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People v. Leon

February 2, 2010

THE PEOPLE, PLAINTIFF AND RESPONDENT,
v.
JOSEPH RUDY LEON, DEFENDANT AND APPELLANT.



(Santa Clara County Super. Ct. No. CC829979).

The opinion of the court was delivered by: Bamattre-Manoukian, Acting P.J.

CERTIFIED FOR PUBLICATION

I. INTRODUCTION

As part of a negotiated plea agreement, defendant Joseph Rudy Leon pleaded no contest to possession for sale of cocaine (Health & Saf. Code, § 11351), and admitted a criminal street gang enhancement (Pen. Code, § 186.22, subd. (b)(1)(a)). Defendant also pleaded no contest to possession for sale of methamphetamine (Health & Saf. Code, § 11378), and possession for sale of marijuana (Health & Saf. Code, § 11359). Defendant was placed on three years formal probation subject to various terms and conditions, including eight months in county jail, as well as gang-related conditions.

On appeal, defendant contends that various conditions of his probation violate his constitutional rights. He argues that the condition of probation prohibiting him from associating with gang members violates his federal due process rights because it is unconstitutionally vague. He argues that the condition of probation prohibiting him from possessing gang paraphernalia violates his federal due process rights because it is vague and overbroad. He also contends that the condition of probation prohibiting him from frequenting areas of gang-related activity is unconstitutionally vague. Finally, defendant argues that the condition of probation prohibiting him from appearing at any court proceeding unless he is a party or subpoenaed witness is an unconstitutional impingement on his First Amendment guarantee of access to court proceedings.

For reasons that we will explain, we determine that most of defendant's contentions have merit. Therefore, we will modify various conditions of defendant's probation and affirm the judgment as so modified.

II. FACTUAL AND PROCEDURAL BACKGROUND

As defendant was convicted by plea, the summary of his offenses is taken from the probation report.

Around midnight on December 29, 2008, San Jose police officers went to defendant's residence to check on a possible domestic violence victim. While on their way, the officers received information that defendant may have a handgun. The suspected victim, 19-year-old Angela Raquel Rosas, was on juvenile probation, with a search/seizure clause and gang conditions. When the officers arrived at the residence, they immediately took defendant into custody. The officers asked defendant's father if Rosas was at the residence. He told them that she was upstairs in a bedroom.

As the officers entered the bedroom, they saw a large red flag with a Huelga bird hanging on the wall above the bed. The officers also noticed a strong marijuana odor in the bedroom closet. Inside the closet were several small plastic baggies. Next to Rosas were several plastic baggies, several folded stacks of money totaling several hundred dollars, a "pay/owe" notebook, a scale with white powder residue, a calculator, money orders, money order stubs, and plastic baggies containing marijuana, cocaine, and methamphetamine. Defendant also had messages on his cell phone regarding narcotics sales and a small baggie containing cocaine in his left sock.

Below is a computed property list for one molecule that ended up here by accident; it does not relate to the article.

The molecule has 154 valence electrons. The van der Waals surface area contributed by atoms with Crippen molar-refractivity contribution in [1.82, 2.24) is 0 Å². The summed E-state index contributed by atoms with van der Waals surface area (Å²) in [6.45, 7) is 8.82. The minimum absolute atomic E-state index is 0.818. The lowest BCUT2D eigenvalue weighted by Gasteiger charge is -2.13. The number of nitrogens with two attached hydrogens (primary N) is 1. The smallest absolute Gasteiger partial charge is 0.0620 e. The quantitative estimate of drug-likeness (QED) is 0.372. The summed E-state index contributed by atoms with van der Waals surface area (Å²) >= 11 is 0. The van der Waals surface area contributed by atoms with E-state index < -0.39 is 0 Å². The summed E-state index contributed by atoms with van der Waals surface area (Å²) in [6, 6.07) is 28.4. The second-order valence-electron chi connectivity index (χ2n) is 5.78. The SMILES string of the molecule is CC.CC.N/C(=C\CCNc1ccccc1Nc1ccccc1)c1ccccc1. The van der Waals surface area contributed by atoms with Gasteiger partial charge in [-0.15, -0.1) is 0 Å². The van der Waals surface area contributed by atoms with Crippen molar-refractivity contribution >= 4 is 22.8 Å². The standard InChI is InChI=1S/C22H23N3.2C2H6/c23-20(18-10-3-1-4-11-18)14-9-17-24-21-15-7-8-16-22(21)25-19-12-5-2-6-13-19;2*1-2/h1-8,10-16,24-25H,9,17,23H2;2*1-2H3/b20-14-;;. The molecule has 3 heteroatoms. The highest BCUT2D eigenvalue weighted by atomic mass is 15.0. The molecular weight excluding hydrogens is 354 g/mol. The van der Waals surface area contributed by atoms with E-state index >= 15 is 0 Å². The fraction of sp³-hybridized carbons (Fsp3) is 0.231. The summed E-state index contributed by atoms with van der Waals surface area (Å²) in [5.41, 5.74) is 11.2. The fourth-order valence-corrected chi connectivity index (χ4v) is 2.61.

Defendant and Rosas were charged by felony complaint filed December 31, 2008, with possession for sale of cocaine (Health and Saf. Code, § 11351; count 1), possession for sale of methamphetamine (Health and Saf. Code, § 11378; count 2), and possession for sale of marijuana (Health and Saf. Code, § 11359; count 3). Thereafter, defendant entered into a negotiated plea agreement, allowing him to avoid serving time in prison in exchange for pleading no contest to the charges and admitting a criminal street gang enhancement as to count 1. (Pen. Code, § 186.22, subd. (b)(1)(a).) On January 30, 2009, defendant pleaded no contest to possession for sale of cocaine (Health & Saf. Code, § 11351), and admitted the gang enhancement (Pen. Code, § 186.22, subd. (b)(1)(a)). Defendant also pleaded no contest to possession for sale of methamphetamine (Health & Saf. Code, § 11378), and possession for sale of marijuana (Health & Saf. Code, § 11359). On motion of the prosecutor, Rosas's charges were dismissed based on insufficient evidence and defendant's pleas and admissions.

On March 24, 2009, the court suspended imposition of sentence and placed defendant on probation for three years with various terms and conditions, including an eight-month jail term. The court also ordered: "No insignia, tattoos, emblem, button, badge, cap, hat, scarf, bandanna, jacket, or other article of clothing which is evidence of affiliation with or membership in a gang. No association with gang members. You're not to frequent any areas of gang-related activity. You shall not be adjacent to any school campus during school hours unless you're enrolled or with prior permission of the school administration or probation. You shall not appear at any court proceeding unless you're a party, you're a defendant in a criminal action, subpoenaed as a witness, or with permission of probation. All these orders are as directed and supervised by probation."

III. DISCUSSION

Defendant challenges various gang conditions of probation as unconstitutional. He contends that the condition prohibiting him from associating with gang members violates his federal due process rights because it is unconstitutionally vague. He argues that the condition prohibiting him from possessing gang paraphernalia violates his federal due process rights because it is vague and overbroad. He also argues that the condition prohibiting him from frequenting areas of gang- related activity is unconstitutionally vague. Finally, defendant argues that the condition of probation prohibiting him from appearing at any ...


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